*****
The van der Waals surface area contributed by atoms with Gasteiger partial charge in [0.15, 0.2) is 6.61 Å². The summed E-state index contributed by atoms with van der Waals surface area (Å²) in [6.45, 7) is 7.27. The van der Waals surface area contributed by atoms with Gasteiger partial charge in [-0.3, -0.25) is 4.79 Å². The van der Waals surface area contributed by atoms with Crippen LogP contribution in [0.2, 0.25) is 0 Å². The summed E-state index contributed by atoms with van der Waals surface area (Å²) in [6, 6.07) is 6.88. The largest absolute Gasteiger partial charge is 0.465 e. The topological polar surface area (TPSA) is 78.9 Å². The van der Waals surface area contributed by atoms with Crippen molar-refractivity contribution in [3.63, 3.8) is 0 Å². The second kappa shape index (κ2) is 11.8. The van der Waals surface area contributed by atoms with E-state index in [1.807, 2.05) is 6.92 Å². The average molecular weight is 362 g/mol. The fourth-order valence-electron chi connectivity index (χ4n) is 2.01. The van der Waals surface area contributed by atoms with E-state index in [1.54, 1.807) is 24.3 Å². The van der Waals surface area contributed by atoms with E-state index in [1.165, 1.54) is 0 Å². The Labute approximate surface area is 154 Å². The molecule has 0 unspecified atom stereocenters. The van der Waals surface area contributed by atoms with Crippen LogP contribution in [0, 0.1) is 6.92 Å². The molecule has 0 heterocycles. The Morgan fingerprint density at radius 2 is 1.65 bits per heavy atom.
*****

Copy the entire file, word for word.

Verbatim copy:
The van der Waals surface area contributed by atoms with Gasteiger partial charge in [0.15, 0.2) is 6.61 Å². The summed E-state index contributed by atoms with van der Waals surface area (Å²) in [6.45, 7) is 7.27. The van der Waals surface area contributed by atoms with Gasteiger partial charge in [-0.3, -0.25) is 4.79 Å². The van der Waals surface area contributed by atoms with Crippen LogP contribution in [0.2, 0.25) is 0 Å². The summed E-state index contributed by atoms with van der Waals surface area (Å²) in [6, 6.07) is 6.88. The largest absolute Gasteiger partial charge is 0.465 e. The topological polar surface area (TPSA) is 78.9 Å². The van der Waals surface area contributed by atoms with Crippen molar-refractivity contribution in [3.63, 3.8) is 0 Å². The second kappa shape index (κ2) is 11.8. The van der Waals surface area contributed by atoms with E-state index in [1.807, 2.05) is 6.92 Å². The average molecular weight is 362 g/mol. The fourth-order valence-electron chi connectivity index (χ4n) is 2.01. The van der Waals surface area contributed by atoms with E-state index in [1.54, 1.807) is 24.3 Å². The van der Waals surface area contributed by atoms with E-state index in [1.165, 1.54) is 0 Å². The Labute approximate surface area is 154 Å². The molecule has 0 unspecified atom stereocenters. The van der Waals surface area contributed by atoms with Crippen LogP contribution in [0, 0.1) is 6.92 Å². The molecule has 0 heterocycles. The Morgan fingerprint density at radius 2 is 1.65 bits per heavy atom.